Subject: Seiches

In simple terms, what is a seiche? Could a seiche counteract the forward energy of a tsunami? How do you pronounce "seiche"?

Every enclosed body of water has a number of natural resonances. If you sit in a bathtub part full of water and rock back and forth you'll find that at the right period (about a second) you can easily get the waves to grow until they overflow the bath. The resonant oscillation of the water is a seiche. Seiches are often generated in swimming pools by small oscillations from earthquakes - the oscillations happen to be at the right frequency for the swimming pools to "catch" them. During the Northridge earthquake of 1994, swimming pools all over Southern California overflowed. During the great Alaska earthquake of 1964, swimming pools as far away as Puerto Rico were set into oscillation!
Tsunamis generate seiches too, although we usually do not consider them as seiches. The predominant period of the tsunami that hit Hawaii in 1946 was fifteen minutes. The natural resonant period of Hilo Bay is about half-an-hour. That meant that every second wave was in phase with the motion of Hilo Bay so that the sloshing of the bay built up. We usually think of the damage to Hilo in 1946 as being simply from the tsunami, but it was really a combination of the tsunami and a tsunami-generated seiche.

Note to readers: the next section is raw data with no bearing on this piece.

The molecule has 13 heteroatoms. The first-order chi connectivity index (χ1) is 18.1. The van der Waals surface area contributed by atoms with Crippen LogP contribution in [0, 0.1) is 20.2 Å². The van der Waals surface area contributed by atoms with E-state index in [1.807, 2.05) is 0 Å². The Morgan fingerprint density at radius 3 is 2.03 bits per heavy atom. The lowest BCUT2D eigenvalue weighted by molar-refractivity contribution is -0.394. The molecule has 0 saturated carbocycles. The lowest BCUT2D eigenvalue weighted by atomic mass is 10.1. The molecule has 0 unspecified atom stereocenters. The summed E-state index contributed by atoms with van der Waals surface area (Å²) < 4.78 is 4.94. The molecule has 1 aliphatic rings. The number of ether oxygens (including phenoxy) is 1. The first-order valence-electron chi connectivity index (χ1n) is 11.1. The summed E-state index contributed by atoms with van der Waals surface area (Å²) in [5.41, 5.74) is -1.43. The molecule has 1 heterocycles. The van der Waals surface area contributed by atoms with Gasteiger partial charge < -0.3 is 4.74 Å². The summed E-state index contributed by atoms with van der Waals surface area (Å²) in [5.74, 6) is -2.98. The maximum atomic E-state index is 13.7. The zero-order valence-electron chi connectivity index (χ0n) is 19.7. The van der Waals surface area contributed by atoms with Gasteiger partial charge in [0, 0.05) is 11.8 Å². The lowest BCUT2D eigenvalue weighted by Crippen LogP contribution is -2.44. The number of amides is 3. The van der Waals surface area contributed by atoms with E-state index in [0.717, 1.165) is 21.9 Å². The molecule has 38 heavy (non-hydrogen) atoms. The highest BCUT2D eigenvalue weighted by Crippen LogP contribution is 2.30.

Could a seiche counteract a tsunami? I assume here you are asking if a seiche generated by seismic waves could counteract any tsunami generated by the earthquake. Interesting idea! I'm afraid the answer is "no," for two reasons. The first reason is timing. On the deep ocean, tsunamis travel about 800 km/hour (500 mph). That's about 0.2 km/s. Earthquake waves travel much faster, say 8 km/s (i.e., forty times faster). Any seiche excited by earthquake waves will have died down before the tsunami arrives. The second reason is frequency of oscillation. Earthquake waves tend to have most of their energy at periods (the time from one wave crest to the next) of ten seconds to a few minutes. Tsunamis tend to have periods of five minutes to as much as an hour. So a seiche excited by earthquake waves would be at too high a frequency to interact with the tsunami.
How do you pronounce "seiche?" Sigh-shh. The word was introduced to science by the Swiss seismologist F.A. Forel in 1890. The word had apparently long been used in the German-speaking part of Switzerland to describe oscillations in alpine lakes.

Dr. Gerard Fryer
Hawaii Inst. of Geophysics & Planetology
University of Hawaii, Honolulu, HI 96822